Views: 7 wikipedia tts
Judah P. Benjamin | Wikipedia audio article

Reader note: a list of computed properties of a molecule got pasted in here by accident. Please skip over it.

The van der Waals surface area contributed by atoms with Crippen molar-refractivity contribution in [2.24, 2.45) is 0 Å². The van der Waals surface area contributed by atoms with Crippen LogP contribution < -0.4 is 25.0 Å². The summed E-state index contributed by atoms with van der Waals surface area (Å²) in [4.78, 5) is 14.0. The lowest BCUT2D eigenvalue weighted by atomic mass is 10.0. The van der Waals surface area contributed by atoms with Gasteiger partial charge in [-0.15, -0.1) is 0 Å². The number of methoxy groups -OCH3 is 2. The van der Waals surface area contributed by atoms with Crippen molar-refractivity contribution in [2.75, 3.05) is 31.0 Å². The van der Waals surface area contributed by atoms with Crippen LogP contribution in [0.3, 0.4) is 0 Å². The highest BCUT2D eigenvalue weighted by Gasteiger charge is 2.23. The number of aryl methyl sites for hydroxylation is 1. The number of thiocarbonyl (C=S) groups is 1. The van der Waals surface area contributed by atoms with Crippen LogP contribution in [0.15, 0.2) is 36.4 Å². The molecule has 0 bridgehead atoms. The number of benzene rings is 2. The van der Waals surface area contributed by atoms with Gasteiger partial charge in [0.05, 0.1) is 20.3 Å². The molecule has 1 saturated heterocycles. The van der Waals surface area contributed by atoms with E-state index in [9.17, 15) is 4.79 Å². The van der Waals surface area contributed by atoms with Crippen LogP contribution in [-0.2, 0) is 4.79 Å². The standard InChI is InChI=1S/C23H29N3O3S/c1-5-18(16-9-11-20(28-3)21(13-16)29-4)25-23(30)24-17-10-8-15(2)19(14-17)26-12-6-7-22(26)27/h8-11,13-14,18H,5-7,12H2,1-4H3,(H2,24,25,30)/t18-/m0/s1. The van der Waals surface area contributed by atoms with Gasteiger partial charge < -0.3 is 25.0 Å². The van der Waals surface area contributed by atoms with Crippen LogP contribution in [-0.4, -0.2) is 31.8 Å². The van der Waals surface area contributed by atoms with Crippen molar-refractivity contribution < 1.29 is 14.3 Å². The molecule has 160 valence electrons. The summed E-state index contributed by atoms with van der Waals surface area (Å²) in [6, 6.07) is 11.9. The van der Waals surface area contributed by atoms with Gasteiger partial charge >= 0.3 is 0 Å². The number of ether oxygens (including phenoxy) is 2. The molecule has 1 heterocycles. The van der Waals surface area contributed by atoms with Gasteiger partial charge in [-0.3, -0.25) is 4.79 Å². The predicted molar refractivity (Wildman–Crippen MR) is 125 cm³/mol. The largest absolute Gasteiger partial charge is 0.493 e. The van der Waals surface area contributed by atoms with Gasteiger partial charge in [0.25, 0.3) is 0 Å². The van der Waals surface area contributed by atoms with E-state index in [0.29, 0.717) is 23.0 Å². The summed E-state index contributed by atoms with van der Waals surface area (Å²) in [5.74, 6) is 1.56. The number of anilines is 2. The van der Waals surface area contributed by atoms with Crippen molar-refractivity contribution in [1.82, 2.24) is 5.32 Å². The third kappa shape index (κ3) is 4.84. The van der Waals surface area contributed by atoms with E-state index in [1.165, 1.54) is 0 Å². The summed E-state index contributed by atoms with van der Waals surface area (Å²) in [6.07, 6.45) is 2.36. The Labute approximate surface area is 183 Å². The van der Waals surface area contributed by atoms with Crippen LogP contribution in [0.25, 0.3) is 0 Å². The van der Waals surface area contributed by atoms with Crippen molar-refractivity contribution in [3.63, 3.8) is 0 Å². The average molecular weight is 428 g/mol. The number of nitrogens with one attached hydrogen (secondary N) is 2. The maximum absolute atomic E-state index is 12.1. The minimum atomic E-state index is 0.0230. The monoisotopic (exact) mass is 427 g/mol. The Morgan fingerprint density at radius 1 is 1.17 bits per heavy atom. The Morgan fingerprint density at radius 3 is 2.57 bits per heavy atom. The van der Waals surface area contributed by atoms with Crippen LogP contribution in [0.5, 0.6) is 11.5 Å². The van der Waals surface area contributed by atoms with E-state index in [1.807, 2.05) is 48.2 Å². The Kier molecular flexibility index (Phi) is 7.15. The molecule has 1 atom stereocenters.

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This is an audio version of the Wikipedia Article: Judah P. Benjamin 00:02:30 1 Early and personal life 00:08:18 2 Louisiana lawyer 00:11:33 3 Electoral career 00:11:43 3.1 State politician 00:15:36 3.2 Mexican railroad 00:16:44 3.3 Election to the Senate 00:19:20 3.4 Spokesman for slavery 00:23:20 3.5 Secession crisis 00:27:55 4 Confederate statesman 00:28:04 4.1 Attorney General 00:31:39 4.2 Secretary of War 00:38:58 4.3 Confederate Secretary of State 00:39:26 4.3.1 Basis of Confederate foreign policy 00:41:49 4.3.2 Appointment 00:43:27 4.3.3 Early days (1862–1863) 00:48:14 4.3.4 Increasing desperation (1863–1865) 00:52:52 5 Escape 00:57:41 6 Exile 01:03:22 7 Appraisal 01:09:25 8 See also Listening is a more natural way of learning, when compared to reading. Written language only began at around 3200 BC, but spoken language has existed long ago. Learning by listening is a great way to: - increases imagination and understanding - improves your listening skills - improves your own spoken accent - learn while on the move - reduce eye strain Now learn the vast amount of general knowledge available on Wikipedia through audio (audio article). You could even learn subconsciously by playing the audio while you are sleeping! If you are planning to listen a lot, you could try using a bone conduction headphone, or a standard speaker instead of an earphone. You can find other Wikipedia audio articles too at: https://www.youtube.com/channel/UCuKfABj2eGyjH3ntPxp4YeQ You can upload your own Wikipedia articles through: https://github.com/nodef/wikipedia-tts "The only true wisdom is in knowing you know nothing." - Socrates SUMMARY ======= Judah Philip Benjamin, QC (August 11, 1811 – May 6, 1884) was a lawyer and politician who was a United States Senator from Louisiana, a Cabinet officer of the Confederate States and, after his escape to the United Kingdom at the end of the American Civil War, an English barrister. Benjamin was the first Jew to be elected to the United States Senate who had not renounced that faith, and was the first Jew to hold a Cabinet position in North America. Benjamin was born to Sephardic Jewish parents from London, who had moved to St. Croix in the Danish West Indies when it was occupied by Britain during the Napoleonic Wars. Seeking greater opportunities, his family immigrated to the United States, eventually settling in Charleston, South Carolina. Judah Benjamin attended Yale College but left without graduating. He moved to New Orleans, where he read law and passed the bar. Benjamin rose rapidly both at the bar and in politics. He became a wealthy planter and slaveowner and was elected to and served in both houses of the Louisiana legislature prior to his election by the legislature to the US Senate in 1852. There, he was an eloquent supporter of slavery. After Louisiana seceded in 1861, Benjamin resigned as senator and returned to New Orleans. He soon moved to Richmond after Confederate President Jefferson Davis appointed him as Attorney General. Benjamin had little to do in that position, but Davis was impressed by his competence and appointed him as Secretary of War. Benjamin firmly supported Davis, and the President reciprocated the loyalty by promoting him to Secretary of State in March 1862, while Benjamin was being criticized for the rebel defeat at the Battle of Roanoke Island. As Secretary of State, Benjamin attempted to gain official recognition for the Confederacy by France and the United Kingdom, but his efforts were ultimately unsuccessful. To preserve the Confederacy as military defeats made its situation increasingly desperate, he advocated freeing and arming the slaves late in the war, but his proposals were only partially accepted in the closing month of the war. When Davis fled the Confederate capital of Richmond in early 1865, Benjamin went with him. He left the presidential party and was successful in escaping from the mainland United States, but Davis was captured by Union troops. Benjamin sailed to Great Britain, where he settled and became a barrister, again rising to the top of his profession before retiring in 1883. He died in Paris the following year.